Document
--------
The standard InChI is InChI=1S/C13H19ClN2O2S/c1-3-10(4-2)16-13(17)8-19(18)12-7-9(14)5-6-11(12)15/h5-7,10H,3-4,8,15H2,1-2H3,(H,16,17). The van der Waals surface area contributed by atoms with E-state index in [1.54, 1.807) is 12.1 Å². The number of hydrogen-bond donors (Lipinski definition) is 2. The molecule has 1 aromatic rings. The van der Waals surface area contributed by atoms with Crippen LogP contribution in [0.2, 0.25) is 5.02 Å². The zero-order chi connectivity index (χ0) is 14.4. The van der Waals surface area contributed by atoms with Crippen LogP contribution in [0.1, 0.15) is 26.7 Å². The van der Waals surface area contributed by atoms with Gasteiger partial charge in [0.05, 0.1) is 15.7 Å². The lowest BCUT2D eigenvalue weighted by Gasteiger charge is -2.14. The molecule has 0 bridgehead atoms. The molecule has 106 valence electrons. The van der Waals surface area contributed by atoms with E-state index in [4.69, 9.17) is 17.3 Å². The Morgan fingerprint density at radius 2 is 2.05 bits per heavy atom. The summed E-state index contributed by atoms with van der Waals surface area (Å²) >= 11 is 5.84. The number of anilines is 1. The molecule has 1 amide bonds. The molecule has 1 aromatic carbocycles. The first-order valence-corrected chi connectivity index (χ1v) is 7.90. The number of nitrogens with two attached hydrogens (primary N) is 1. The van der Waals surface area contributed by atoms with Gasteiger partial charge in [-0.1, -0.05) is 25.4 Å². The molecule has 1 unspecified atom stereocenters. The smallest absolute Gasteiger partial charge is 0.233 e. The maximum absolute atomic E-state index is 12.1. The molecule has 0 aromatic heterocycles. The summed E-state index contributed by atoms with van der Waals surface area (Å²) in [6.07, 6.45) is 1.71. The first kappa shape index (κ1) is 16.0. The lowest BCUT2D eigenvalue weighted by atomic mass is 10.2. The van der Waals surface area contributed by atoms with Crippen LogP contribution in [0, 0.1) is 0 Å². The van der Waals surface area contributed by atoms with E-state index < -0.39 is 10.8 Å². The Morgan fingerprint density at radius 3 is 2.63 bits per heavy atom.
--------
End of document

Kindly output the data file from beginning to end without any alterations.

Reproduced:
The standard InChI is InChI=1S/C13H19ClN2O2S/c1-3-10(4-2)16-13(17)8-19(18)12-7-9(14)5-6-11(12)15/h5-7,10H,3-4,8,15H2,1-2H3,(H,16,17). The van der Waals surface area contributed by atoms with E-state index in [1.54, 1.807) is 12.1 Å². The number of hydrogen-bond donors (Lipinski definition) is 2. The molecule has 1 aromatic rings. The van der Waals surface area contributed by atoms with Crippen LogP contribution in [0.2, 0.25) is 5.02 Å². The zero-order chi connectivity index (χ0) is 14.4. The van der Waals surface area contributed by atoms with Crippen LogP contribution in [0.1, 0.15) is 26.7 Å². The van der Waals surface area contributed by atoms with Gasteiger partial charge in [0.05, 0.1) is 15.7 Å². The lowest BCUT2D eigenvalue weighted by Gasteiger charge is -2.14. The molecule has 0 bridgehead atoms. The molecule has 106 valence electrons. The van der Waals surface area contributed by atoms with E-state index in [4.69, 9.17) is 17.3 Å². The Morgan fingerprint density at radius 2 is 2.05 bits per heavy atom. The summed E-state index contributed by atoms with van der Waals surface area (Å²) >= 11 is 5.84. The number of anilines is 1. The molecule has 1 amide bonds. The molecule has 1 aromatic carbocycles. The first-order valence-corrected chi connectivity index (χ1v) is 7.90. The number of nitrogens with two attached hydrogens (primary N) is 1. The van der Waals surface area contributed by atoms with Gasteiger partial charge in [-0.1, -0.05) is 25.4 Å². The molecule has 1 unspecified atom stereocenters. The smallest absolute Gasteiger partial charge is 0.233 e. The maximum absolute atomic E-state index is 12.1. The molecule has 0 aromatic heterocycles. The summed E-state index contributed by atoms with van der Waals surface area (Å²) in [6.07, 6.45) is 1.71. The first kappa shape index (κ1) is 16.0. The lowest BCUT2D eigenvalue weighted by atomic mass is 10.2. The van der Waals surface area contributed by atoms with Crippen LogP contribution in [0, 0.1) is 0 Å². The van der Waals surface area contributed by atoms with E-state index < -0.39 is 10.8 Å². The Morgan fingerprint density at radius 3 is 2.63 bits per heavy atom.